Select Committee on Health Written Evidence

Evidence submitted by the British Psychological Society (EPR 45)

  The British Psychological Society welcomes the opportunity to contribute to the Committee's inquiry into the development of the Electronic Patient Record and its use.

  The Society is the learned and professional body, incorporated by Royal Charter, for psychologists in the United Kingdom, has a total membership of over 45,000 and is a registered charity. The key Charter object of the Society is "to promote the advancement and diffusion of the knowledge of psychology pure and applied and especially to promote the efficiency and usefulness of members by setting up a high standard of professional education and knowledge".

  The Society is authorised under its Royal Charter to maintain the Register of Chartered Psychologists. It has a code of conduct and investigatory and disciplinary systems in place to consider complaints of professional misconduct relating to its members. The Society is an examining body granting certificates and diplomas in specialist areas of professional applied psychology. It also has in place quality assurance programmes for accrediting both undergraduate and postgraduate university degree courses.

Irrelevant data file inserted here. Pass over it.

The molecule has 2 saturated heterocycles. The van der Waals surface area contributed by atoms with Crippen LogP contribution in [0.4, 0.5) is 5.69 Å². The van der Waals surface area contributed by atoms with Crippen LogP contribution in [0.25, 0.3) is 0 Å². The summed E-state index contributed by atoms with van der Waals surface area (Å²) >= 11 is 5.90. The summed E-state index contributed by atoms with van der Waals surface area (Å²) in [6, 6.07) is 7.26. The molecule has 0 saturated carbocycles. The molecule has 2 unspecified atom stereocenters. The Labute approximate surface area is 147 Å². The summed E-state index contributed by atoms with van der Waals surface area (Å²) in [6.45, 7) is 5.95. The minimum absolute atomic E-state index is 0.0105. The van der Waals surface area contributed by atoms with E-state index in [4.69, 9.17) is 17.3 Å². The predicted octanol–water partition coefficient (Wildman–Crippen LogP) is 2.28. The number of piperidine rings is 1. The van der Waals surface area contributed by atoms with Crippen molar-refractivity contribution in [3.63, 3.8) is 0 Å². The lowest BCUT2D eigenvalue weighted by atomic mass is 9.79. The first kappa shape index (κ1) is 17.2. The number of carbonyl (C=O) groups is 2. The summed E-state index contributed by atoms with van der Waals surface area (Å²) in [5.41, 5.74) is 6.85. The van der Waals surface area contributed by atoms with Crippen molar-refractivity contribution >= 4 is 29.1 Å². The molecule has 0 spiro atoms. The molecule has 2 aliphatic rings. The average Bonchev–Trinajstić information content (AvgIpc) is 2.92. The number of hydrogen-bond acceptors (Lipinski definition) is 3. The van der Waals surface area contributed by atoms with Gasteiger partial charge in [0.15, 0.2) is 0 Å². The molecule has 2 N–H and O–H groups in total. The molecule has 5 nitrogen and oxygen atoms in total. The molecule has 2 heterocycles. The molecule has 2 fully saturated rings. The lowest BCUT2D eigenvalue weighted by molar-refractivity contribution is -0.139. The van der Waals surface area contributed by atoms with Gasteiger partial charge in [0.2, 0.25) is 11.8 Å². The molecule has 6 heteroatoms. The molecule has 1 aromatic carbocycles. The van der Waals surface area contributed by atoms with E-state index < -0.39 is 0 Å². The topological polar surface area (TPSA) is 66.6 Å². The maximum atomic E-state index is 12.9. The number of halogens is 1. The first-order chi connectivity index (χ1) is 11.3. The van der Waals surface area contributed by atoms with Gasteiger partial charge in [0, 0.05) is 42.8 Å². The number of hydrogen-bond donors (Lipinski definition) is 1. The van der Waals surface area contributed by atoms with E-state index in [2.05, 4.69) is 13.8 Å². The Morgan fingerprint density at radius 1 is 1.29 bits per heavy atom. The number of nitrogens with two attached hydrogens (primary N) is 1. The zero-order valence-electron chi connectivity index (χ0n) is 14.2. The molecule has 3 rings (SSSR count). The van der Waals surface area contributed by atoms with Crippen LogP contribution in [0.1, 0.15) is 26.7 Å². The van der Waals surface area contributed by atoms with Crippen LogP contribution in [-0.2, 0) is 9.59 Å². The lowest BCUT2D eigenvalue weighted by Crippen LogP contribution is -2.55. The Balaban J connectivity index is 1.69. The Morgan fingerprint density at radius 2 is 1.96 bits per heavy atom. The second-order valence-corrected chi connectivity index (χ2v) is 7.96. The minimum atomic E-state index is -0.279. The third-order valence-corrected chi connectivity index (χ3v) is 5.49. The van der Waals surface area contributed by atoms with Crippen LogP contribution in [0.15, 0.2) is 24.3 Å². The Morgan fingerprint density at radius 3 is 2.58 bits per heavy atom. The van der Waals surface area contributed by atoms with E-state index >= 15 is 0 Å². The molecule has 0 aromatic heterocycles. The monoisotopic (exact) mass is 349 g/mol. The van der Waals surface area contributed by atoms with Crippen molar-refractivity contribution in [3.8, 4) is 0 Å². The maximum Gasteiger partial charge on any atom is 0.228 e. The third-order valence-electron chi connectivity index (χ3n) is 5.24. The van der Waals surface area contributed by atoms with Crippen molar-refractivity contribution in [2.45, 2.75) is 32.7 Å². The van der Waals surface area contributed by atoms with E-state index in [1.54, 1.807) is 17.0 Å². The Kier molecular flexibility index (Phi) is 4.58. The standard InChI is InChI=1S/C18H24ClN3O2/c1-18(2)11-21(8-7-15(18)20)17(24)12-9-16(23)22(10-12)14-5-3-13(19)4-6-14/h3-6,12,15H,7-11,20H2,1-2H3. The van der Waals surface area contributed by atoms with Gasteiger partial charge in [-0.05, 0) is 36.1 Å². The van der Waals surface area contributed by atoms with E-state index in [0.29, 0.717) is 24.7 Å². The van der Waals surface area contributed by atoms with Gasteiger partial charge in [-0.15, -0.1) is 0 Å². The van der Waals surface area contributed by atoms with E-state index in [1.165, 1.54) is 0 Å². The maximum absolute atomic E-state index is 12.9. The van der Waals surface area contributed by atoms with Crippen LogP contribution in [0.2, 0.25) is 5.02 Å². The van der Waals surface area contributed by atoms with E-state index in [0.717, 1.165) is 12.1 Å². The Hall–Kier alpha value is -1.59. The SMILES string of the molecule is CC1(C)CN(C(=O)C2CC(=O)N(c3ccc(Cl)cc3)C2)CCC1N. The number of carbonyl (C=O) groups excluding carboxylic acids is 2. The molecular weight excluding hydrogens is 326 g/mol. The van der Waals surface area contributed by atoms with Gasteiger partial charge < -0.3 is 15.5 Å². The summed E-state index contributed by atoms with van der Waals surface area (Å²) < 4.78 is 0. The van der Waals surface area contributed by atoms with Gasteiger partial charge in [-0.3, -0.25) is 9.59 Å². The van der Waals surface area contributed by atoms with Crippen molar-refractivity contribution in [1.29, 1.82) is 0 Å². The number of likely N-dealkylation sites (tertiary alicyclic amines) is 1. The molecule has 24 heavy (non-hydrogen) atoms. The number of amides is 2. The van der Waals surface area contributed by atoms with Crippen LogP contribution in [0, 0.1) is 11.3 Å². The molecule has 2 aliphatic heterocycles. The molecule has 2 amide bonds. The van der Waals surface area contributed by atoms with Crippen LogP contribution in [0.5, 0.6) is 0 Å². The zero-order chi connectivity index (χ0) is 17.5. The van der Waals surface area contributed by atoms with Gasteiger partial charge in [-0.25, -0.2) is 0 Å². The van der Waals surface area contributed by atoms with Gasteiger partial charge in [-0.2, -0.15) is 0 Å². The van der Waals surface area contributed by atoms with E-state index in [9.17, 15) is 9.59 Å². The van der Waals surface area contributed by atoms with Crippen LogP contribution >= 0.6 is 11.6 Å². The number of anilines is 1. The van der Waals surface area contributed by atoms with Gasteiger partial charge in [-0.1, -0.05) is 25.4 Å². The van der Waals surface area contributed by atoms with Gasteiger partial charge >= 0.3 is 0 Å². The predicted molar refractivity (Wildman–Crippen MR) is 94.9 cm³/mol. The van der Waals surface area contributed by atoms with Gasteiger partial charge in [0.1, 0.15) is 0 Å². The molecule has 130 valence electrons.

Members of this Society, as Applied Psychologists work as Clinical, Counselling, Health, Forensic and Educational Psychologists as well Neuropsychologists. They and other members also undertake research. Their NHS patients will be directly affected by the introduction of the Electronic Patient Record. Our comments reflect our concerns in relation to aspects of electronic records, particularly in the context of mental health services. We do not propose to cover the many technical and supply problems that continue to bedevil this project, as we are sure these will be adequately addressed by other colleagues.

  In submitting our views, we recognise that there is a strong case for the introduction of electronic health records in terms of potential benefits for patients, clinicians and management.

  This response was prepared on behalf of the British Psychological Society by its representatives on the British Computing Society Forum:

    —  Dr Adrian Skinner, Department of Clinical Psychology, Harrogate—Member of the Division of Clinical Psychology and Associate Fellow, British Psychological Society.

    —  Prof Michael Berger, Royal Holloway, University of London—Member of the Division of Clinical Psychology and Fellow, British Psychological Society.

What patient information will be held on the new local and national electronic record systems, including whether patients may prevent their personal data being placed on systems?

At a Local Level